Time to open the checkbook.
The Dallas Mavericks were handed a massive fine on Friday after the NBA determined that they violated the league’s resting policy by sitting healthy players.
This isn’t the first time that Mark Cuban’s squad has been forced to pay up, but it’s the biggest fine in franchise history.
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Where does the infraction rank among the biggest in league history? Here’s a list of the largest fines ever in the NBA:
T-5. $500,000 – Mark Cuban, 2002 and 2020
I told you this wasn’t Cuban’s first rodeo. The Mavs owner was fined half a million dollars in 2002 and 2020 for publicly criticizing referees. At the time in 2002, it was the largest fine levied against a single individual in NBA history. He did turn the situation into a positive, though, by matching the $500,000 fine with an equal amount donated to charities.
Eighteen years later in March 2020, Cuban was fined the same amount for “public criticism and detrimental conduct regarding NBA officiating.” He called out referees at that time on Twitter and while speaking to reporters. Once again, he matched the fine with a donation.
T-5. $500,000 – New York Knicks and Denver Nuggets, 2006
The Knicks and Nuggets were given the same fine in 2006 after the two teams brawled following a hard foul at Madison Square Garden. In the melee, 10 players were ejected and many were later suspended. Penalties were heightened for this incident by Commissioner David Stern because it happened so soon after the famed “Malice at the Palace.”
T-5. $500,000 – Vladimir Radmonovic, 2007
The Los Angeles Lakers fined Radmonovic after lying about an injury. The 6-foot-10 forward initially said he slipped on ice and separated his shoulder during the All-Star break, but he later admitted that he fell while trying to snowboard for the first time. There was a clause in his contract that prevented him from partaking in risky activities.
T-5. $500,000 – Joe Dumars, 2010
While serving as president of basketball operations for the Detroit Pistons, Dumars was fined $500,000 for leaking multiple confidential league memos to now-ESPN insider Adrian Wojnarowski. The league conducted a sting operation over several months and later caught Dumars revealing the information.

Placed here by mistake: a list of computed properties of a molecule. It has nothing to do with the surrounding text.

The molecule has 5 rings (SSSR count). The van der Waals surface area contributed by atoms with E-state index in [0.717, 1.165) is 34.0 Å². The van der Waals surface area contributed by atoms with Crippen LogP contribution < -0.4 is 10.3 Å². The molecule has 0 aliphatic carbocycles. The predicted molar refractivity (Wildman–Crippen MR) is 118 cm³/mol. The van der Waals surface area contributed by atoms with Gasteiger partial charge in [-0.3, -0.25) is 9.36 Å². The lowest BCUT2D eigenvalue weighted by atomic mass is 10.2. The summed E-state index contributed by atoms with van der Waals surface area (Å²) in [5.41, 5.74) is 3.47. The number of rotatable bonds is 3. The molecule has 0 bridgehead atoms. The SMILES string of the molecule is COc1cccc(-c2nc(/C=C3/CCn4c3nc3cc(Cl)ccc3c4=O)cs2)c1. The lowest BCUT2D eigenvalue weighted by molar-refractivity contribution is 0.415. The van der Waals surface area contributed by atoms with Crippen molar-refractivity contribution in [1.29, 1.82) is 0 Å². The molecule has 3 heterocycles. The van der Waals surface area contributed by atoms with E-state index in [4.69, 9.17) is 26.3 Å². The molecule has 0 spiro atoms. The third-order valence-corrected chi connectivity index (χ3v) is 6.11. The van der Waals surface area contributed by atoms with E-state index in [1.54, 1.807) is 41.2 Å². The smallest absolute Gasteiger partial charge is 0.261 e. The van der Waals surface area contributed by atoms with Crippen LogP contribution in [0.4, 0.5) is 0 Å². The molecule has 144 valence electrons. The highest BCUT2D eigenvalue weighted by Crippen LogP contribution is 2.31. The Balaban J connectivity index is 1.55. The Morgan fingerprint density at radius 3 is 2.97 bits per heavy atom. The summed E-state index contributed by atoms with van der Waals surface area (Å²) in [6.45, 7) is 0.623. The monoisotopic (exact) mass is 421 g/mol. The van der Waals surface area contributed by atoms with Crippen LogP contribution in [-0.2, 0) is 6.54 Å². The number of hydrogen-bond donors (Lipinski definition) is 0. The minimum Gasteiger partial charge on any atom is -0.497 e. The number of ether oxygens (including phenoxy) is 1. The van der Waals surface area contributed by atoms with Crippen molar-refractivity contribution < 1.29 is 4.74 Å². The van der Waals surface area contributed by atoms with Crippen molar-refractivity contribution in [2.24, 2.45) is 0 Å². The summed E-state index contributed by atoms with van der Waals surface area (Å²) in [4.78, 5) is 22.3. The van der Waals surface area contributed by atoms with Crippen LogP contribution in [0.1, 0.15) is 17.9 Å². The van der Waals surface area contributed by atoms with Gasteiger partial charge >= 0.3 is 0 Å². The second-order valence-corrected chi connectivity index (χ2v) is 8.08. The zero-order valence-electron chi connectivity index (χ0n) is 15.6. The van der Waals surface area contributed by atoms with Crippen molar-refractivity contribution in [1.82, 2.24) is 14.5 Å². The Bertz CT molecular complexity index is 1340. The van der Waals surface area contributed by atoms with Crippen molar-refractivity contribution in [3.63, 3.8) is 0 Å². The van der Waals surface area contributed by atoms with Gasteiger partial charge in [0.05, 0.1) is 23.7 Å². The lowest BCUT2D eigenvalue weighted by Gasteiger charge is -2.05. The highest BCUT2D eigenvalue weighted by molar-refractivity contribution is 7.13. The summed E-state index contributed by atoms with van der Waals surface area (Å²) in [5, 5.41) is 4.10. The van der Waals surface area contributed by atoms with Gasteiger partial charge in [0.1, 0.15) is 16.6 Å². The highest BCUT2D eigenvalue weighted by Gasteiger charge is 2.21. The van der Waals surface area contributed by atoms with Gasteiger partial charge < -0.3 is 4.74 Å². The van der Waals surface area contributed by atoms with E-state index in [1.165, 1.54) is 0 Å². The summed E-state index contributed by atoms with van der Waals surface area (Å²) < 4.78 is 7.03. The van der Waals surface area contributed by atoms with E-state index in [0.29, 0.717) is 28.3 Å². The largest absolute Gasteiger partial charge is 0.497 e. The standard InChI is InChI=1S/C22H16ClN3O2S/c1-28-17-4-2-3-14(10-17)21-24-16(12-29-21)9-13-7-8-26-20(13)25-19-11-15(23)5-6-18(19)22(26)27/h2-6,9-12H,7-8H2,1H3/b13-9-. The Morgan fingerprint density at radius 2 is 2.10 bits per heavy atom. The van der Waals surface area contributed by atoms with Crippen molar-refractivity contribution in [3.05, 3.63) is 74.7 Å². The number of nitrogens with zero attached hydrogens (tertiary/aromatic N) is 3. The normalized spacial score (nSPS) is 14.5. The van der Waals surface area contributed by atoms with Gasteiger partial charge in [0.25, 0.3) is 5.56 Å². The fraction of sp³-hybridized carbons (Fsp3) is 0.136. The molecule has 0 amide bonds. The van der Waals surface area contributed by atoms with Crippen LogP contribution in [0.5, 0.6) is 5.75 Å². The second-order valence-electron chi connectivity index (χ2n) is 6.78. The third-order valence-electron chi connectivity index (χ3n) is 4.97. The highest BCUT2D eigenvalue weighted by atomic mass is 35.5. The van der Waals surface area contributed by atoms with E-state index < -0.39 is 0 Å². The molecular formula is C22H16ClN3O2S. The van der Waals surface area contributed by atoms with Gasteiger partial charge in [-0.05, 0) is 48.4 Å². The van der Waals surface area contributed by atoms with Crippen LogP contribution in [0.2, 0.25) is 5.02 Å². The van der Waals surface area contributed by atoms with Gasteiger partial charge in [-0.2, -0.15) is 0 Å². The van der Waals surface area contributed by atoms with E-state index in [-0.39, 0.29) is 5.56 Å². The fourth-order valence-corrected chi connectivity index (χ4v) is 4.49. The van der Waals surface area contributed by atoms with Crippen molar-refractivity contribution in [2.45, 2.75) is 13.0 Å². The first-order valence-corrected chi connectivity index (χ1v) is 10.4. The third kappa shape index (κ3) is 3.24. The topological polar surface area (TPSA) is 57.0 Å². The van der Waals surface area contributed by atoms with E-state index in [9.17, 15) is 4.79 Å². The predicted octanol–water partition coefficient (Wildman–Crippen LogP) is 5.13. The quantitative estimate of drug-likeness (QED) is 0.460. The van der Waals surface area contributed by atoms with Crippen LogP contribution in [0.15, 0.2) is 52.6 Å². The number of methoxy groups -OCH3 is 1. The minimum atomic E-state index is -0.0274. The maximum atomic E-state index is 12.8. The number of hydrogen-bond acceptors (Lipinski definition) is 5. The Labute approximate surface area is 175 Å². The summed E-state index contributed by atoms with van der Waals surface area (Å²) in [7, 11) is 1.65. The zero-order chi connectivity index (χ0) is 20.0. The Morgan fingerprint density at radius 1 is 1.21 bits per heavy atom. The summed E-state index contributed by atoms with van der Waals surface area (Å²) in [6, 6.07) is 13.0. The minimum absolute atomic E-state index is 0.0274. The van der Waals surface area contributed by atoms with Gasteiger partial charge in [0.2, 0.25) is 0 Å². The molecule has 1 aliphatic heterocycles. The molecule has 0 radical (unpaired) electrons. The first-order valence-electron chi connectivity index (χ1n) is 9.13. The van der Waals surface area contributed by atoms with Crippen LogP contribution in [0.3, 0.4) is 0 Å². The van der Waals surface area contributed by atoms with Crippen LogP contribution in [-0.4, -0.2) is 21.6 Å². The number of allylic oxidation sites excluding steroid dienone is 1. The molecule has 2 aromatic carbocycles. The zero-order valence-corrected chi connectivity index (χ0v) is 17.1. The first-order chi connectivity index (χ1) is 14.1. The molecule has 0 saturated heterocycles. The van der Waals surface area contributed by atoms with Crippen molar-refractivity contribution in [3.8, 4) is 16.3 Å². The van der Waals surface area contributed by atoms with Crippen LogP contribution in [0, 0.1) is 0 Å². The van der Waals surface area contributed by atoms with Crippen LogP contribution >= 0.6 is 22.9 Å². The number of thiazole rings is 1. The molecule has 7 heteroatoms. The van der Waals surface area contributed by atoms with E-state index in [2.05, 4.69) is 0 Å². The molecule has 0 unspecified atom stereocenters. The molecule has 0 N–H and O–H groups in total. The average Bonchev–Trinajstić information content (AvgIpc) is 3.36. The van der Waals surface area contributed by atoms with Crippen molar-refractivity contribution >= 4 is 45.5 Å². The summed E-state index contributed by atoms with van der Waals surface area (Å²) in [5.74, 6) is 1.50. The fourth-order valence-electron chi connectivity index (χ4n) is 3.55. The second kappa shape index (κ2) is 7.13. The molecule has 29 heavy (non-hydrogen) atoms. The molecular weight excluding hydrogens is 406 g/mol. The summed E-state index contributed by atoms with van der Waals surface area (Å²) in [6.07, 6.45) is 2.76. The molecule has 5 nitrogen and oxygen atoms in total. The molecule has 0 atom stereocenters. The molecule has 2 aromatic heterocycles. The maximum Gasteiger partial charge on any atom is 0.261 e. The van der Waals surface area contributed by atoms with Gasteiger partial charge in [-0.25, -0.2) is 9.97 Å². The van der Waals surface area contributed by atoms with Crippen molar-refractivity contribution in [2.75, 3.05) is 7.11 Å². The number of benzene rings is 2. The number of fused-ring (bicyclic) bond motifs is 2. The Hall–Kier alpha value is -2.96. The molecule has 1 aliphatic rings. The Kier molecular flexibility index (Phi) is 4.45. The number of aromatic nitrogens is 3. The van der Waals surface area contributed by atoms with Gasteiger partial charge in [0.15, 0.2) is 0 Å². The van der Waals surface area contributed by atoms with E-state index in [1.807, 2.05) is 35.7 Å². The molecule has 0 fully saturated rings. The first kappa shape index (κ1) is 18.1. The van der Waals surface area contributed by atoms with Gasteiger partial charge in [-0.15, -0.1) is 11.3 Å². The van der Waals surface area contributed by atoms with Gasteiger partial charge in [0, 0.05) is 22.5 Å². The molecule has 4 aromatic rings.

T-5. $500,000 – Micky Arison, 2011
During the NBA lockout in 2011, Miami Heat owner Micky Arison expressed his frustrations with CBA negotiations in a series of tweets. Even though the posts were swiftly deleted, the internet never forgets – and Arison lost $500,000 as a result.
T-5. $500,000 – Mark Stevens, 2019
During the 2019 NBA Finals, Stevens – an investor in the Golden State Warriors – pushed Toronto Raptors guard Kyle Lowry after he dove into the stands. The American billionaire was banned from all team events and activities for one year and fined $500,000.
4. $600,000 – Mark Cuban, 2018
There goes that man again. Cuban was fined $600,000 in 2018 when he said on a podcast that “losing is our best option.” He later admitted that the Mavericks had been tanking for more than a year. In this instance, losing worked out for Dallas. The team acquired star Luka Doncic on draft night just months after Cuban received this fine.
3. $750,000 – Dallas Mavericks, 2023
Tanking once again cost the Mavericks money this year. The team benched a number of healthy players over their final two games of the season, even though they still had a chance at making the play-in tournament. By losing those games, Dallas remained at No. 10 in the lottery order – which is important because their pick is top-10 protected and will go to the New York Knicks if it falls to No. 11.
2. $2.5 million – Donald Sterling, 2014
The former Los Angeles Clippers owner was fined $2.5 million and banned from the NBA for life in 2014 after an investigation regarding racist comments made over the phone to his ex-girlfriend. This was the maximum fine allowed under the league’s constitution at the time. Sterling later sold the Clippers to Steve Ballmer for $2 billion, so he obviously had no trouble paying the league.
1. $3.5 million – Minnesota Timberwolves, 2000
The largest fine in league history was given to the Timberwolves after they made an under-the-table agreement with soon-to-be free agent Joe Smith. The contract was voided, the franchise eventually was stripped of four first-round picks and owner Glen Taylor was suspended for a year. Smith played the following season for the Detroit Pistons before returning to the Wolves in 2001.